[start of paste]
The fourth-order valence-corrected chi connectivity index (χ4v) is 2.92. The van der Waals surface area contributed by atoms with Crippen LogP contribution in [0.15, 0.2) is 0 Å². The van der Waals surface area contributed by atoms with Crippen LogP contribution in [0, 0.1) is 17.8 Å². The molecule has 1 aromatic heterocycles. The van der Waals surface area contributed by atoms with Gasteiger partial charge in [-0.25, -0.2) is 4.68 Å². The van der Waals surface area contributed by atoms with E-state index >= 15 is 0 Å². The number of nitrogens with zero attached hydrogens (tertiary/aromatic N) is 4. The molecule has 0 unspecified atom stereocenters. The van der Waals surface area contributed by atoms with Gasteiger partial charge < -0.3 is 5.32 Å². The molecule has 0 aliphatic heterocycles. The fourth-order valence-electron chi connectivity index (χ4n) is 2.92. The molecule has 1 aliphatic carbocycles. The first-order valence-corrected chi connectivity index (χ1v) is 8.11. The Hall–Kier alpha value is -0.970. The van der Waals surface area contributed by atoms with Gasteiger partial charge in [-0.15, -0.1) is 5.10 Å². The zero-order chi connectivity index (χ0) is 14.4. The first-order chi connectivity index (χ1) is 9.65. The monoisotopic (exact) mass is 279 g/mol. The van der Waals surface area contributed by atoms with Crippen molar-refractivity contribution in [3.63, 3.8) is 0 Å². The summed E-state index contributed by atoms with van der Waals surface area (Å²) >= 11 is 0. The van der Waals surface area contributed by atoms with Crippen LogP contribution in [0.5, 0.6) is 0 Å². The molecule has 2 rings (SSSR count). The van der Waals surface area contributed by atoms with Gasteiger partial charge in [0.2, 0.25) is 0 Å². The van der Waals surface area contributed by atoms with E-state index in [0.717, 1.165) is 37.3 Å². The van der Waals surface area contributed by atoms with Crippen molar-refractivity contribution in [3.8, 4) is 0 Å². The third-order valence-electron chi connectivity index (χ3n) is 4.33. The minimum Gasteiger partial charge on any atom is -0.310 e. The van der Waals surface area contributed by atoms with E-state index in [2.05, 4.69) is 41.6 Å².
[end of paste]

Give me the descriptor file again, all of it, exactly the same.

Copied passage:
The fourth-order valence-corrected chi connectivity index (χ4v) is 2.92. The van der Waals surface area contributed by atoms with Crippen LogP contribution in [0.15, 0.2) is 0 Å². The van der Waals surface area contributed by atoms with Crippen LogP contribution in [0, 0.1) is 17.8 Å². The molecule has 1 aromatic heterocycles. The van der Waals surface area contributed by atoms with Gasteiger partial charge in [-0.25, -0.2) is 4.68 Å². The van der Waals surface area contributed by atoms with E-state index >= 15 is 0 Å². The number of nitrogens with zero attached hydrogens (tertiary/aromatic N) is 4. The molecule has 0 unspecified atom stereocenters. The van der Waals surface area contributed by atoms with Gasteiger partial charge < -0.3 is 5.32 Å². The molecule has 0 aliphatic heterocycles. The fourth-order valence-electron chi connectivity index (χ4n) is 2.92. The molecule has 1 aliphatic carbocycles. The first-order valence-corrected chi connectivity index (χ1v) is 8.11. The Hall–Kier alpha value is -0.970. The van der Waals surface area contributed by atoms with Gasteiger partial charge in [-0.15, -0.1) is 5.10 Å². The zero-order chi connectivity index (χ0) is 14.4. The first-order chi connectivity index (χ1) is 9.65. The monoisotopic (exact) mass is 279 g/mol. The van der Waals surface area contributed by atoms with Crippen molar-refractivity contribution in [3.63, 3.8) is 0 Å². The summed E-state index contributed by atoms with van der Waals surface area (Å²) >= 11 is 0. The van der Waals surface area contributed by atoms with Crippen LogP contribution in [0.5, 0.6) is 0 Å². The molecule has 2 rings (SSSR count). The van der Waals surface area contributed by atoms with Gasteiger partial charge in [0.2, 0.25) is 0 Å². The van der Waals surface area contributed by atoms with E-state index in [0.717, 1.165) is 37.3 Å². The van der Waals surface area contributed by atoms with Crippen molar-refractivity contribution in [3.8, 4) is 0 Å². The third-order valence-electron chi connectivity index (χ3n) is 4.33. The minimum Gasteiger partial charge on any atom is -0.310 e. The van der Waals surface area contributed by atoms with E-state index in [2.05, 4.69) is 41.6 Å².